What happened to the “war on terror”?
Some in the US ruling class are denouncing president Barack Obama’s recent prisoner swap deal because it treats the Taliban as an enemy in a conventional war.
The Taliban freed US soldier Bowe Bergdahl after five years captivity in return for five prisoners from Guantanamo, a prison camp Obama promised to close. It still holds 149 prisoners.
One White House official was explicit about their hopes for “expanding the dialogue” with the Taliban after the deal.
This is a far cry from the warmongers’ rhetoric that accompanied the invasion and occupation of Afghanistan in 2001 and then Iraq in 2003.
Then we were told by George Bush and Tony Blair that the war on terror was different from past “conventional” wars. It was spun as a moral crusade.
They claimed the West was fighting for freedom and “our way of life” against the terrorists who were behind the 9/11 attacks.
Their fight to keep their communications with each other during the build-up to the Iraq invasion secret show they have much to hide.
Bush said that other countries were either with the US or “with the terrorists”.
He declared that the war on terror would not end “until every terrorist group of global reach has been found, stopped and defeated”.
But the war on terror was always a veil for the US imperialist agenda mapped out before 9/11.
As the richest nation in the world the US has led a 12-year occupation of one of the poorest countries in the name of the war on terror. What is there to show for it?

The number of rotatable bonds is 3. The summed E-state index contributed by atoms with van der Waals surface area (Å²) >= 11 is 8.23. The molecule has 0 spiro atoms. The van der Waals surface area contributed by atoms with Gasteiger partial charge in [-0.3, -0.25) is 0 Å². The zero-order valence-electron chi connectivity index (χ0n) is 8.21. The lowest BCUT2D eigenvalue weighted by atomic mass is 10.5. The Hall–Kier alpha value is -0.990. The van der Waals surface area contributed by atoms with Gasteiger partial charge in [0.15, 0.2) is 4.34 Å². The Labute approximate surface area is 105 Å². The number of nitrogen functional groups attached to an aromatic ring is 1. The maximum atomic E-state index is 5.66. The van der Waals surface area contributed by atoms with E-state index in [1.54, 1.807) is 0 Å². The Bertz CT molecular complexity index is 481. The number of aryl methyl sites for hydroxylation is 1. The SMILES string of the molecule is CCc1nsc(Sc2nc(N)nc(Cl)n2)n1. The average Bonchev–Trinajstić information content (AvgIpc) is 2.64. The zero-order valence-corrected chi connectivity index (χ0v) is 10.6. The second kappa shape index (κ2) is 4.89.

Afghanistan is now even more impoverished and its infrastructure is devastated.
Thousands of its poorest inhabitants were killed by US air strikes and drones using the most sophisticated and expensive technology available.
The Taliban is now stronger than at any time since the war began.
The fact that the US is in negotiations with it is an admission that their imperialist project has failed.
The people of Afghanistan have paid the heaviest price.
Not only did Western powers face defeat within the countries they invaded, they also faced mass opposition at home for the war drive.
This anti-war sentiment remains. David Cameron and Obama had to back off from their plans to bomb Syria last year.
This was even though they claimed it was to support those fighting the dictator Bashar al Assad.
The experience of the bloody legacy of Afghanistan and Iraq means in the future it will be harder for our rulers to win a mandate for new wars.